The relationship between the yellow rattle and the orchids is very important. Yellow rattle is a semi-parasitic plant, and it reduces the vigour of meadow grasses by essentially sucking the life out of them. It has haustoria, minuscule root-like appendages that can absorb water and minerals from nearby grasses by locking onto their roots. All this, and it looks so innocent and sweet, with its little yellow poddy heads nodding in the breeze, named because it rattles when its seed pods dry out. Yellow rattle is a great mixer, and deals with grassy bullies effectively allowing space for other plants like the orchids. Orchids also rely on a symbiotic fungus for their early germination and development. Their tiny seeds spread on the wind but they will not germinate without this fungus, and this fungus is very susceptible to fertiliser and fungicide. So, if the species-rich grassland is fertilised it won’t take long before all these relationships wane and its tapestry composition is changed to something less interesting.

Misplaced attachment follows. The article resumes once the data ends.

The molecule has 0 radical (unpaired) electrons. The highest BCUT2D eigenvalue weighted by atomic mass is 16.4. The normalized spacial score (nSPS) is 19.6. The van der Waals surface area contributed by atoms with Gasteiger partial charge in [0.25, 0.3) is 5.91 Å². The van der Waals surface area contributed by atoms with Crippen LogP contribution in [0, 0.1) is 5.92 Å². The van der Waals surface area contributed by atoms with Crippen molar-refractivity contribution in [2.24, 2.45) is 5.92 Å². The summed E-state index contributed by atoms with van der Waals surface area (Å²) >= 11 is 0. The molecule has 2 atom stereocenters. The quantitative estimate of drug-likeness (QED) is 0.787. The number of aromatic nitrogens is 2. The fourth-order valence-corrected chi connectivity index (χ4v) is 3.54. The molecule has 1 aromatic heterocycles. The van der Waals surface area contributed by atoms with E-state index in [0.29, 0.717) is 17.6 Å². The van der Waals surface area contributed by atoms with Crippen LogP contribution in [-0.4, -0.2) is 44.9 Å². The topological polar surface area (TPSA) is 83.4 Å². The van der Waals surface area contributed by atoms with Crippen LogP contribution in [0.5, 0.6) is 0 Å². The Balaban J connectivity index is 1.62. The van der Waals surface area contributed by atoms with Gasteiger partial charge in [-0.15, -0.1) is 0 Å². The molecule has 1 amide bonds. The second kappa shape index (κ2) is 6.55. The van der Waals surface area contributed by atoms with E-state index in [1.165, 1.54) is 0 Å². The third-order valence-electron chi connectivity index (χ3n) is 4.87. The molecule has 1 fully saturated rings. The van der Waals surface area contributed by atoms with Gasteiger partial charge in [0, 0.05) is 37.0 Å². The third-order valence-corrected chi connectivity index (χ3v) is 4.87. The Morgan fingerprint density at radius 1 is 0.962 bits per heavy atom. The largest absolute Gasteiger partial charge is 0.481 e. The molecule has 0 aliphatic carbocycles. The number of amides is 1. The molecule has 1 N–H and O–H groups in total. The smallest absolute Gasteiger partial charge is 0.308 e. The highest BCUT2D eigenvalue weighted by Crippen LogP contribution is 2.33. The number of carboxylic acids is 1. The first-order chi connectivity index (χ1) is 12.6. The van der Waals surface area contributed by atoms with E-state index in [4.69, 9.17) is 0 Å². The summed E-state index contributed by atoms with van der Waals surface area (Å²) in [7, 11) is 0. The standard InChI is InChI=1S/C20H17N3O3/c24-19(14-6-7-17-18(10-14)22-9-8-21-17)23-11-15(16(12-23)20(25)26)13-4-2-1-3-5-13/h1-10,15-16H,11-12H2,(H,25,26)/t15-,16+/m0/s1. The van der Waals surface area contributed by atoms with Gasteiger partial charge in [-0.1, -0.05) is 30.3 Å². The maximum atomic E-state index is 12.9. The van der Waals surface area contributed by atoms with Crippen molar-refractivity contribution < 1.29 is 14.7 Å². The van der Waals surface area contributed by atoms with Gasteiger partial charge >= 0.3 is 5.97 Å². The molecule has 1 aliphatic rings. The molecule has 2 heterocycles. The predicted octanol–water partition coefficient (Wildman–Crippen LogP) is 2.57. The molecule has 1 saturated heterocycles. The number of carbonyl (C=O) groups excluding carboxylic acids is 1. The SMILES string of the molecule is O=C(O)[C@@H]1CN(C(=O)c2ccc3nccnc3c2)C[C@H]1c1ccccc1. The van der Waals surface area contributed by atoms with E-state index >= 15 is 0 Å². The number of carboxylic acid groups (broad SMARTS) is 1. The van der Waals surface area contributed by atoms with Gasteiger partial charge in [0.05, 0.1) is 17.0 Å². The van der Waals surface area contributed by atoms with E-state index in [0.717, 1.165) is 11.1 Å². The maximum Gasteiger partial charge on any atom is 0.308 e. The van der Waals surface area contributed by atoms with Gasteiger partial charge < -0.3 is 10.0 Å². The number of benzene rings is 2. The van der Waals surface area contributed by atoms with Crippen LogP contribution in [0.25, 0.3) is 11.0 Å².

The thirty native Irish orchids are small and unspectacular in comparison to the large potted ones available for sale for Mother’s day in supermarkets. Nevertheless, they will repay you if you get down for a close inspection, for the variety of their little flowers is perfection and the way they in some cases imitate the very insect they want to attract to ensure pollination is one of nature’s cleverest tricks. Common names like bee orchid, fly orchid, butterfly orchid describe their showy clothes – their hearts are on their sleeves. On that very wet fox day, the butterfly orchids and other flowers were drenched but still held their heads high unlike, I would say, some grass species in the same circumstances. These tend to flatten with heavy rain. It was not lying down weather for me either. However, I did go back to record the meadow in all its dry glory a few days later. In the interests of science I did partake in a lie down, as recommended by Christopher Lloyd.
It felt exactly right. •